Once the cabinet was on its way, I went to the Home Depot and got 3/4″ MDF cut for the top. The Home Depot employee might be a total dick about it, but it’s a free service that’s part of their job. So suck it.

This idea was also furnished by Chez Larsson. That’s it, I’m adding it to the blogroll. The top is 5′ x 17″, an inch deeper than the cabinet for some overhang and about a foot shorter than the space between the radiator and the corner, so my new desk would have some room to breath on either side and wouldn’t look too cramped. Ignore that trestle leg, I stupidly bought it from IKEA before I decided on the desktop dimensions and it was too wide– oh well, a $10 mistake. Since a 3/4″ thick desktop would look pretty lame and skimpy and would probably bow over time, I sandwiched two pieces together with a mess of wood glue and some cheap-o clamps.

Testing the limits of the phrase "you can never be too careful."

Husky, indeed.

I clamped in the middle of all four sides. I don’t have any idea if that’s the proper way to do this, but it seemed to work.

After letting the glue set overnight, I rented this sander for $15 from New York Paint and Hardware. A router would have been more awesome, but they didn’t have any for rent. I still love them.

Since the two pieces of wood didn’t join perfectly, I sanded the sides a lot until they were all smooth and even.

I used regular wall spackle to camouflage the small gap where the two pieces of MDF join. In retrospect, caulk might have been a better choice. I sanded, primed, and painted according to instructions from Young House Love, who have lots of really useful tutorials. The basic rundown is two coats of primer, three coats of Benjamin Moore Simply White in semi-gloss, and three coats of high-gloss water-based polyurethane. I wanted the desktop wipeable, water-resistant (since MDF absorbs water and swells up), and shiny.

I picked two VIKA INGE legs from IKEA to finish off the desk. I really considered real hairpin legs, but from a budget perspective, these were a better choice. They have a similar shape to hairpins, and I actually like that they’re a little bulkier to help visually balance things out a bit. Unfortunately the finish is really fugly– like a suggestion of chrome but much less classy– but it was nothing a can of matte black Rustoleum couldn’t handle.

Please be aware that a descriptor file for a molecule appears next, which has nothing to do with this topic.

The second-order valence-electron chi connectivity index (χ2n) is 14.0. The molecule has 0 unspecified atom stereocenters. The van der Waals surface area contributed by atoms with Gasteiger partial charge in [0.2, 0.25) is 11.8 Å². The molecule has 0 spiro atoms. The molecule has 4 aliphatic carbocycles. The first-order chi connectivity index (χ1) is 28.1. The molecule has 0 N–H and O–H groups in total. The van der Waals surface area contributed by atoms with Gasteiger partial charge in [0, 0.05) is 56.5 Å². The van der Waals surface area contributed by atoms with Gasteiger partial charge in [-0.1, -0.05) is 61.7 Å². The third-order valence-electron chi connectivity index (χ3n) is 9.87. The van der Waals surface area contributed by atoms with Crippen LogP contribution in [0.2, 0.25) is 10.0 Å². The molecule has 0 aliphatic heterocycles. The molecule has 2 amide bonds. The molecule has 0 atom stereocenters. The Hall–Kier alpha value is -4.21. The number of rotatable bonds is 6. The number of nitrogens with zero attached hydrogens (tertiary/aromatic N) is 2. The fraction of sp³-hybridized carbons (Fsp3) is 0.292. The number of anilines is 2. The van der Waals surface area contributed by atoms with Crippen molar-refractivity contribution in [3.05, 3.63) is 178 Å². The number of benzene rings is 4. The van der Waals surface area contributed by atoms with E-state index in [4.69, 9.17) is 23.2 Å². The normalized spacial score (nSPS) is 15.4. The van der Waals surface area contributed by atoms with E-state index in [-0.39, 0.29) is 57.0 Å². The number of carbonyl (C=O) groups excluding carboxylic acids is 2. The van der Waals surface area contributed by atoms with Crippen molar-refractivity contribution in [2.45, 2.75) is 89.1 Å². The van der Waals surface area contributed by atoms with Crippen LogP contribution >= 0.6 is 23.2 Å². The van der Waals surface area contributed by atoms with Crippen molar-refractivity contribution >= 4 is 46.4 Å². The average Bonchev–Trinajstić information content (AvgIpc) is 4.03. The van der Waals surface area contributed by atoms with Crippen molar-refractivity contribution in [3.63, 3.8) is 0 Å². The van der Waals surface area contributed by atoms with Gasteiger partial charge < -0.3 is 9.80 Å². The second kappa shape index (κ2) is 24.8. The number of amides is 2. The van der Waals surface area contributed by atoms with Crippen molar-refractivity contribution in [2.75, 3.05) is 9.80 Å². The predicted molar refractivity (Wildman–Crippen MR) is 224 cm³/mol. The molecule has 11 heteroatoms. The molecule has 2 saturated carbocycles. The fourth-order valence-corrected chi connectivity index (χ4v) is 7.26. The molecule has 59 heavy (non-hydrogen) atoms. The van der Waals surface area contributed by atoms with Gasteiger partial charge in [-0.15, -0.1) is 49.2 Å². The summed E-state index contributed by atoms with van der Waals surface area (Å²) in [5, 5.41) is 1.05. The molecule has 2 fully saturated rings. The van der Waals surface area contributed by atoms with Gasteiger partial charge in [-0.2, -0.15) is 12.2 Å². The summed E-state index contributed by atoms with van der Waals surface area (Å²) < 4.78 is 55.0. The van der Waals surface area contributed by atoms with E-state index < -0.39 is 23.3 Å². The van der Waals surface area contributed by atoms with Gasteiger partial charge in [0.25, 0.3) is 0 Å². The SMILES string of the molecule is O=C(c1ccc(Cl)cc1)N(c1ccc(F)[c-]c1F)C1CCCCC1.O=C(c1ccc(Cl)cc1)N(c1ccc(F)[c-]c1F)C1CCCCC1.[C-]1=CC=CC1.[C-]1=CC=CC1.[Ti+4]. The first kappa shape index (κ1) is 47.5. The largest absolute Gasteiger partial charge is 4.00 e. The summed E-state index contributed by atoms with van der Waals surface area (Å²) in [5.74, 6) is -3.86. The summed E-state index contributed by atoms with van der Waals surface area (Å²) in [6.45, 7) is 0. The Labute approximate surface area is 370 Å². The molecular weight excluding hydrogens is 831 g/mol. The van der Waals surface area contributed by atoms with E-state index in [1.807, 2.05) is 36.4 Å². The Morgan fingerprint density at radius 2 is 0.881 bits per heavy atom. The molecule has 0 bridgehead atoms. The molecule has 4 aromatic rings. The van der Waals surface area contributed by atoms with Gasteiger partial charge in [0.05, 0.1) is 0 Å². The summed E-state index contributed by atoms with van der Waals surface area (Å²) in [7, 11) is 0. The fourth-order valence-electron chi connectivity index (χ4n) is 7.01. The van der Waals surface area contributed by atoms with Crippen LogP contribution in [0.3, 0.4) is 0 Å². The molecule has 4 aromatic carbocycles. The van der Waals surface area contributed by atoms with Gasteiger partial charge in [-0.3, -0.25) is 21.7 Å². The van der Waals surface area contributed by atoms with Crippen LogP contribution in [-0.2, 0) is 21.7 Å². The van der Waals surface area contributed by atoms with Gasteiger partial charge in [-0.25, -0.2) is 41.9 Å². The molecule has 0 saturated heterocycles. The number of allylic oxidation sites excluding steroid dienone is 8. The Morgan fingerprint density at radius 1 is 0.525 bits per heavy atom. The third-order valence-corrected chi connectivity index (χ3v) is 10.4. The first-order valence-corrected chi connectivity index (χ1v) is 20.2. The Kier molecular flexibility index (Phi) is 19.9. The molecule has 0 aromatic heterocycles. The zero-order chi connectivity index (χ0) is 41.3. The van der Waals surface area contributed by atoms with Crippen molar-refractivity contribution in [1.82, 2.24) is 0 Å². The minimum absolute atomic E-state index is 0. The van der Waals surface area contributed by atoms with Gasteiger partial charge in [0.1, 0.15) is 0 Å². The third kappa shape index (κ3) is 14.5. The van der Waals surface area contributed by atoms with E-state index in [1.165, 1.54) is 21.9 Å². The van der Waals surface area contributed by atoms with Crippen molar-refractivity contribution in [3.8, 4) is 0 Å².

Then I just put it all together and SHAZAM, desk!

Some glamor shots because I’m vain like that:

Eames Side Shell Chair, Vintage hole-puncher from McLean, Virginia's own Treasure Trove thrift store, and a vintage Swingline from my grandparents' house.

Vintage change bowl from today's trip to Good Will ($2.99) and a little retro green glass from the Regina, Saskatchewan Value Village. I love felt-tip pens.

Antique wood shelf I've had forever, originally purchased from a junky antique store in Michigan. Yes, I have stickers on my computer. Yes, I'm five years old.

Hey, you can wake up now. The post is finally over. Except the BUDGET BREAKDOWN. The juicy part. I’m too lazy to put together ALL the factors– every paint brush, piece of sandpaper, etc. I also don’t feel like that’s useful since most people have all that crap already. So here’s the materials breakdown. I already had all the paint, so don’t get your panties in a bunch.

1 4’x8′ sheet of MDF: $30

4 Ikea Snodd Knobs: $8

1 small can water-based poly: $9

2 Ikea Vika Inge legs: $24

1 Ikea four-pack of Capita legs: $12

TOTAL (sorta): $83

Of course, the whole project cost a little more than this for me since I had to buy things like wood glue ($2.72) and clamps ($19.08) and a decent paintbrush for the polyurethane– don’t skimp on this one ($13.97). And the tool rentals ($40). But if you’re cooler than me and have all that stuff on hand, more power to you and can I please move in. What? Nevermind.


68 Comments

  1. omg. you really are my hero. i mean could you be anymore creative and inventive? i love every lit bit of you. every little bit.

    xxoo

  2. Holy shit, that looks awesome.

    I may have to blog about this — you okay with that?

  3. Holy, moly that is cool! I love all the details you included and especially the way you glued the wood together – I know nothing about that sort of thing so I’m glad I’m not the only one who just makes things up as I go along :)

  4. Excellent desk! You are cooler than me. I have some power tools and I never use them!
    You have inspired me, I’m off to try my hand at using the sander…

  5. I am kvelling. You might need to look that up in your English-Yiddush dictionary.

  6. Holy crap, that is awesome! I wish I were this resourceful, or had your same compulsion to care for my living or work space.

  7. this looks fantastic! Great work! Found your blog from Anna at D16 and will keep reading!

  8. Another new reader who found there way from D16. Will definitely be coming back! Love the desk and the colour of that Eames chair is beautiful!

  9. Great job! Also found you through Door16 and just read the whole way through your blog. Adding to Reader now and looking forward to seeing what comes next – thanks :)

  10. GORGEOUS! I am inspired. I think I may have to blog about this as well (so much better than actually attempting it myself! Blogging is all about living vicariously…) And what the heck were you doing in Regina Sask?

  11. I made my way over from Anna’s blog and I am so in love with your desk. It’s one of the nicest diy’s I’ve seen in a long time.

  12. Genius! I love the feeling you get when you’re resourceful and handy and everything turns out great.